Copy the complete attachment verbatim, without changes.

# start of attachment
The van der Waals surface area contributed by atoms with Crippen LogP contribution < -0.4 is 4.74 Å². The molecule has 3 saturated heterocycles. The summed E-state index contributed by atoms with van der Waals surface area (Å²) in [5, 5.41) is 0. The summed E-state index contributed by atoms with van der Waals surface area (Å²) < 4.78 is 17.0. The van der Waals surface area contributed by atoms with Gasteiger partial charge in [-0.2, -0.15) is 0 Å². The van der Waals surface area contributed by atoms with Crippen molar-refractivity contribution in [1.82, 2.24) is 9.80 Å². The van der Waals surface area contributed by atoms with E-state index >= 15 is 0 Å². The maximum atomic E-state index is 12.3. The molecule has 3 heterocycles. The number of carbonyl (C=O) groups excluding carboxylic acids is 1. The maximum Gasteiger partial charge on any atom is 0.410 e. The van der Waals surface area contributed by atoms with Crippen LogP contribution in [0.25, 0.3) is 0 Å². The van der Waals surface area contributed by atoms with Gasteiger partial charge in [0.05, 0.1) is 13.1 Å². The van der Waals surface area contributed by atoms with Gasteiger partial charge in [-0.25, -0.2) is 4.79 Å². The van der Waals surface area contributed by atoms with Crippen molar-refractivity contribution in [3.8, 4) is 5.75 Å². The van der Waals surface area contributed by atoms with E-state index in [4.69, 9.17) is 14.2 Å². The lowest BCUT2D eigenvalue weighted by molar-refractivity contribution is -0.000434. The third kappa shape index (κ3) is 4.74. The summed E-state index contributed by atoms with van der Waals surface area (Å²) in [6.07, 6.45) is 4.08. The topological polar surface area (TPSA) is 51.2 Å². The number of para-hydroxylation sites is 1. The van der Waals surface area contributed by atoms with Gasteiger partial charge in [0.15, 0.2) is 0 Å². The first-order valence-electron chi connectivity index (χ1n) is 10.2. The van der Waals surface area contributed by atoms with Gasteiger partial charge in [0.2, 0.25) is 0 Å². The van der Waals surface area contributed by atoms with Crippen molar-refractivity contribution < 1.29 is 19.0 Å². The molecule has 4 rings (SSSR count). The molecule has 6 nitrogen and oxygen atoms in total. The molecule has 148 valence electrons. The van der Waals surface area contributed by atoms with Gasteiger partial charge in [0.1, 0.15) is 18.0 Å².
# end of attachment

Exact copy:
The van der Waals surface area contributed by atoms with Crippen LogP contribution < -0.4 is 4.74 Å². The molecule has 3 saturated heterocycles. The summed E-state index contributed by atoms with van der Waals surface area (Å²) in [5, 5.41) is 0. The summed E-state index contributed by atoms with van der Waals surface area (Å²) < 4.78 is 17.0. The van der Waals surface area contributed by atoms with Gasteiger partial charge in [-0.2, -0.15) is 0 Å². The van der Waals surface area contributed by atoms with Crippen molar-refractivity contribution in [1.82, 2.24) is 9.80 Å². The van der Waals surface area contributed by atoms with E-state index >= 15 is 0 Å². The maximum atomic E-state index is 12.3. The molecule has 3 heterocycles. The number of carbonyl (C=O) groups excluding carboxylic acids is 1. The maximum Gasteiger partial charge on any atom is 0.410 e. The van der Waals surface area contributed by atoms with Crippen LogP contribution in [0.25, 0.3) is 0 Å². The van der Waals surface area contributed by atoms with Gasteiger partial charge in [0.05, 0.1) is 13.1 Å². The van der Waals surface area contributed by atoms with Gasteiger partial charge in [-0.25, -0.2) is 4.79 Å². The van der Waals surface area contributed by atoms with Crippen molar-refractivity contribution in [3.8, 4) is 5.75 Å². The van der Waals surface area contributed by atoms with E-state index in [4.69, 9.17) is 14.2 Å². The lowest BCUT2D eigenvalue weighted by molar-refractivity contribution is -0.000434. The third kappa shape index (κ3) is 4.74. The summed E-state index contributed by atoms with van der Waals surface area (Å²) in [6.07, 6.45) is 4.08. The topological polar surface area (TPSA) is 51.2 Å². The number of para-hydroxylation sites is 1. The van der Waals surface area contributed by atoms with Gasteiger partial charge in [0.15, 0.2) is 0 Å². The first-order valence-electron chi connectivity index (χ1n) is 10.2. The van der Waals surface area contributed by atoms with Gasteiger partial charge in [0.2, 0.25) is 0 Å². The van der Waals surface area contributed by atoms with Crippen molar-refractivity contribution < 1.29 is 19.0 Å². The molecule has 4 rings (SSSR count). The molecule has 6 nitrogen and oxygen atoms in total. The molecule has 148 valence electrons. The van der Waals surface area contributed by atoms with Gasteiger partial charge in [0.1, 0.15) is 18.0 Å².